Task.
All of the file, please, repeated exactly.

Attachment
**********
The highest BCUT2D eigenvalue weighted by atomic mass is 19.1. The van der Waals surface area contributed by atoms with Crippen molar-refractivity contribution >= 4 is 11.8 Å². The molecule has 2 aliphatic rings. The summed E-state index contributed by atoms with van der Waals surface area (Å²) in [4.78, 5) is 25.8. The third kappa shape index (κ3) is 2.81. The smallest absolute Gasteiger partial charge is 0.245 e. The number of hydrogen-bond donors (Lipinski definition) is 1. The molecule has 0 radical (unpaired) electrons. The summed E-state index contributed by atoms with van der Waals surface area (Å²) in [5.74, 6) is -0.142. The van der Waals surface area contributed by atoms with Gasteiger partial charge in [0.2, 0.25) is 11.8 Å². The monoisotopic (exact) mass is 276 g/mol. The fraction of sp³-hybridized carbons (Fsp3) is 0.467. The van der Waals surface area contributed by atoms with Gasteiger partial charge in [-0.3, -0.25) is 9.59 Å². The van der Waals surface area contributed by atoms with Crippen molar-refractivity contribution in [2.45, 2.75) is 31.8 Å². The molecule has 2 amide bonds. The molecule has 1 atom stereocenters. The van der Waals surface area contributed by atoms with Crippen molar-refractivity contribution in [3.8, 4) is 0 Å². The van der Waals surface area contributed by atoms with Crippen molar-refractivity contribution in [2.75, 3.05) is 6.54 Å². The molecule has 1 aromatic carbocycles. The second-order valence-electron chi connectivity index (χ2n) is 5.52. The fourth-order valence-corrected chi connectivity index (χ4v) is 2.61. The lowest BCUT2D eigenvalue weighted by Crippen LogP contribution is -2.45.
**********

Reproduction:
The highest BCUT2D eigenvalue weighted by atomic mass is 19.1. The van der Waals surface area contributed by atoms with Crippen molar-refractivity contribution >= 4 is 11.8 Å². The molecule has 2 aliphatic rings. The summed E-state index contributed by atoms with van der Waals surface area (Å²) in [4.78, 5) is 25.8. The third kappa shape index (κ3) is 2.81. The smallest absolute Gasteiger partial charge is 0.245 e. The number of hydrogen-bond donors (Lipinski definition) is 1. The molecule has 0 radical (unpaired) electrons. The summed E-state index contributed by atoms with van der Waals surface area (Å²) in [5.74, 6) is -0.142. The van der Waals surface area contributed by atoms with Gasteiger partial charge in [0.2, 0.25) is 11.8 Å². The monoisotopic (exact) mass is 276 g/mol. The fraction of sp³-hybridized carbons (Fsp3) is 0.467. The van der Waals surface area contributed by atoms with Gasteiger partial charge in [-0.3, -0.25) is 9.59 Å². The van der Waals surface area contributed by atoms with Crippen molar-refractivity contribution in [2.45, 2.75) is 31.8 Å². The molecule has 2 amide bonds. The molecule has 1 atom stereocenters. The van der Waals surface area contributed by atoms with Crippen molar-refractivity contribution in [3.8, 4) is 0 Å². The van der Waals surface area contributed by atoms with Crippen molar-refractivity contribution in [2.75, 3.05) is 6.54 Å². The molecule has 1 aromatic carbocycles. The second-order valence-electron chi connectivity index (χ2n) is 5.52. The fourth-order valence-corrected chi connectivity index (χ4v) is 2.61. The lowest BCUT2D eigenvalue weighted by Crippen LogP contribution is -2.45.